Coordinated by the INRA-Université de Tours Joint Research Unit for Infectiology and Public Health (ISP), the international Master’s degree in "Infectious Diseases and One Health", operated jointly with Erasmus Mundus (EMJMD-IDOH+), has been selected once again to benefit from European funding and is thus one of the 44 applications chosen out of 91 candidates.
The One Health concept, which was the original theme for this Master’s course, is recognised by global organisations for human health (WHO), animal health (OIE) and food and agriculture (FAO), which in 2010 and then 2017 signed strategic tripartite agreements. More than 60% of emerging infections in humans originate from animals. This high figure is due to the changes that are affecting our planet, such as global warming and an increasing demand for products of animal origin. The intensification of livestock farming necessary to feed nine billion people in 2050 is leading to increasing promiscuity between humans, farmed livestock and wild animals, and the inadequately managed use of medicinal products - including antibiotics - to contain pathogens. The effective and sustainable control of infectious diseases requires an integrated vision of pathogens of both animal and and human origin that takes account of environmental impacts on the emergence or re-emergence of new infections, and the impact on the environment of the control measures employed.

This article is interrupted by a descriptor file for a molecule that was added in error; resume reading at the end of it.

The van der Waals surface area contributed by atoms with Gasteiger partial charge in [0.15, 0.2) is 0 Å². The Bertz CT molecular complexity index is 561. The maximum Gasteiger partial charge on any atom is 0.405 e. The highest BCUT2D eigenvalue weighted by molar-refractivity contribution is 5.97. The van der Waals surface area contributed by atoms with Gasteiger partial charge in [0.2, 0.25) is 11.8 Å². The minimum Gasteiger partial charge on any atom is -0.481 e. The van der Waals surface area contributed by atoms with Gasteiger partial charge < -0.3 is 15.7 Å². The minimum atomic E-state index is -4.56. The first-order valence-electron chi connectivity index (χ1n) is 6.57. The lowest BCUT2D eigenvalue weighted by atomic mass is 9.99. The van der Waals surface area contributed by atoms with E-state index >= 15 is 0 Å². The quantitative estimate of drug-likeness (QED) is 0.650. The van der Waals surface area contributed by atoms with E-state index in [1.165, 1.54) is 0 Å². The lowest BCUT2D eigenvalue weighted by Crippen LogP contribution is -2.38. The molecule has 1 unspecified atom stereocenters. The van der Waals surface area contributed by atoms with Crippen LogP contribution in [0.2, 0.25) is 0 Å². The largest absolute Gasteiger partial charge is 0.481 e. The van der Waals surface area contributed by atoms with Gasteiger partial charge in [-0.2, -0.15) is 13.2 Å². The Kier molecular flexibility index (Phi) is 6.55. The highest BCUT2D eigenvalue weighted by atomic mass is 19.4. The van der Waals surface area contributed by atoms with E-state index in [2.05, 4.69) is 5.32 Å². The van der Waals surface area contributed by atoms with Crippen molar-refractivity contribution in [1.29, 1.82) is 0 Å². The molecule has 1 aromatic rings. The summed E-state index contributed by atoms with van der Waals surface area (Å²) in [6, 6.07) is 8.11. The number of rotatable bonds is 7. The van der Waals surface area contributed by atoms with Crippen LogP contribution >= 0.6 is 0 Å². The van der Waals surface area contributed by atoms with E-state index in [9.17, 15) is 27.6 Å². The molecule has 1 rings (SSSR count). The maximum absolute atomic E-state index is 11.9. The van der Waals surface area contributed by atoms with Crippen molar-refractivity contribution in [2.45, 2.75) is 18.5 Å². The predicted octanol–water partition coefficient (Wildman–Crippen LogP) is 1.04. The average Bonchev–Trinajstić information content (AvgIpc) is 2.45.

Since 2016, three European universities - Université de Tours (UT), l’Universitat Autonoma in Barcelona (UAB) and the University of Edinburgh (UoE), working in collaboration with internationally-reputed institutions working in public and veterinary health - INRA (UT), CreSA-IRTA (UAB) and the Roslin Institute (UoE) - have been training young scientists from throughout the world in the study of pathogens according to the One Health vision. Thirty one academic and private sector partners based on all continents are also participating in the IDOH project. Three promotions have been funded, with 56 study grants for the 72 students accepted.
The Master’s course now counts some fifty partners and benefits from support from national or international networks such as Emergin’, VetBioNet (both coordinated by the ISP), JAMRAI and the One Health European Joint Programme. For this new cycle, Hannover Medical School (Hannover Medizinische Hochschule) has joined the consortium and the University of Edinburgh becomes an associate partner. Four promotions will be funded, with 64 grants for a total of 96 students.